I think one of the heaviest burdens one can carry, is the experience of regret, over some sin we’ve committed.
What do you do, when you find yourself with thoughts and feelings of regret over sin in your life? It may just come once in a while or may be keeping you up at night, you just can’t seem to stop blaming yourself about that one decision, or some decisions you’ve made.
And it’s a cycle...where you are good for time...but then you find yourself again a year, month, week later…. just grieved over those things. It may even cause you to weep, sigh or fret about it. And the disappointment just doesn’t seem to...go way.
There is a WONDERFUL word for us, who have found ourselves regretting over some sin we’ve thought about or committed.
2 Corinthians 7:10 says, “For the sorrow that is according to the will of God produces a repentance without regret, leading to salvation, but the sorrow of the world produces death.”
Godly sorrow is truly good news! In fact, it’s great news! Paul even rejoiced over it because it produced a sorrow to the point of repentance, according to the will of God, leading me to being saved from sin.
Godly sorrow mourns over sin produces comfort (Matt 5:4), and it produces repentance (2 Cor 7:9-10), a turning to God from idols, and from sin (1 Thess 1:9). This turning to God is continual. 1 John 1:7 says “IF”, we “WALK” in the light (not in darkness/sin), we have fellowship with God and with others. If we do sin, we need to confess it to God and He will forgive us our sins and cleanse us from all unrighteousness (1 John 1:9).
This is not a formula where I just mouth words of what I’ve done in some vain repetition – it’s if I’m sad that I HURT God, my loving, kind heavenly Father, and/or someone else. Then godly sorrow grips me to the point that it produces a turning to God for help.
It is the work of God in my heart that I can even begin to see my need for repentance.
Rom 2:4 says, “....do you think lightly of the riches of MY kindness and tolerance and patience,...do you not know that MY kindness leads you to repentance?” It’s God’s kindness FIRST...that LEADS me to turn from sin to Him.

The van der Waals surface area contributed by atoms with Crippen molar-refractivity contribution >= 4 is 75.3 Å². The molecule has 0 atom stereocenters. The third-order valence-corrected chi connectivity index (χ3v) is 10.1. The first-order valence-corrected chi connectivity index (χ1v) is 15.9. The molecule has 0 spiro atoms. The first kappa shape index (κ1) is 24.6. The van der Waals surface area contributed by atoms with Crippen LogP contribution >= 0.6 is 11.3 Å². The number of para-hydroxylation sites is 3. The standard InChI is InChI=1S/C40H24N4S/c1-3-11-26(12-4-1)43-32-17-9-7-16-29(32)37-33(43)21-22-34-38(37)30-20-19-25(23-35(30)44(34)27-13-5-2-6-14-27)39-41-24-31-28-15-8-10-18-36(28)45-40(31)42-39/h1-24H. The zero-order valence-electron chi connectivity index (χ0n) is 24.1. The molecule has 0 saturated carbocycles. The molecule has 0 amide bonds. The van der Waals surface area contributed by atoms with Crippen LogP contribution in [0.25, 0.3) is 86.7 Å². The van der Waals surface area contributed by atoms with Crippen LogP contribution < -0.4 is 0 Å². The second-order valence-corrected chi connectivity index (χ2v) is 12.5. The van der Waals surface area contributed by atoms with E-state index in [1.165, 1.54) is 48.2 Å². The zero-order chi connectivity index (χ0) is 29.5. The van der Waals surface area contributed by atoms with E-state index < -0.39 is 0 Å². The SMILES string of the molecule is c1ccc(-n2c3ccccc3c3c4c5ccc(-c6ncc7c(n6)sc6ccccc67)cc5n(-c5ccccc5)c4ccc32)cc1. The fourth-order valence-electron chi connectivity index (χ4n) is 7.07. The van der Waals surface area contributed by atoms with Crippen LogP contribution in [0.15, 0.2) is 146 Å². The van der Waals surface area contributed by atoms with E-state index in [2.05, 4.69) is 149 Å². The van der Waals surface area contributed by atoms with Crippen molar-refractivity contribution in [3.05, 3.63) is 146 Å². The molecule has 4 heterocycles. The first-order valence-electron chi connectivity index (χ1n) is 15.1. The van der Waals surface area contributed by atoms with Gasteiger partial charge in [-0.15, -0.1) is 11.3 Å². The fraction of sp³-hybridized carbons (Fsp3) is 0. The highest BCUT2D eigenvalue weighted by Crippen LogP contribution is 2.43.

It’s when I think highly of and value His kindness, that it then moves me to repentance.
If I find myself regretting my sins after I’ve grieved and repented...it’s possible that I could be thinking lightly of His kindness, tolerance and patience with ME first (not someone else)!
God is saying “My very kindness, leads you, to come back to Me.” And Paul reminds us, we don’t have to regret if we have godly sorrow and have repented.
The Bible gives us examples of godly sorrow and worldly sorrow. Jesus told a story in Luke 15:11-32 of a father and two sons. One of them took his father’s inheritance early and left home to spend it on wanton pleasure. Once he lost everything, before he says in v18 “I will get up and go to my father and say to him I have sinned,” it says (v17) “But when he came to his senses (What was I thinking?) How many of my father’s hired men have MORE than enough bread?” It says, NOT a few, BUT MANY of his dad’s hired men were WELL off. They didn’t just have enough, they had more than enough! He knew His father was a gracious, kind man. He had missed his father’s love and kindness back at home! I believe that was the kindness that would move him to begin his journey back home to his dad!
The sad thing is, the son had to GO hungry before he saw the kindness of his Father (v17). What does it take for me, to see His kindness? Do I wait till I’m starving before I go to hear my Father’s voice?
Do I always have to wait for a need to arise in my life before I am so driven to thankfulness...for how KIND God is to me?
Some people who have more than enough, are blind to how good they have it and live ungrateful lives.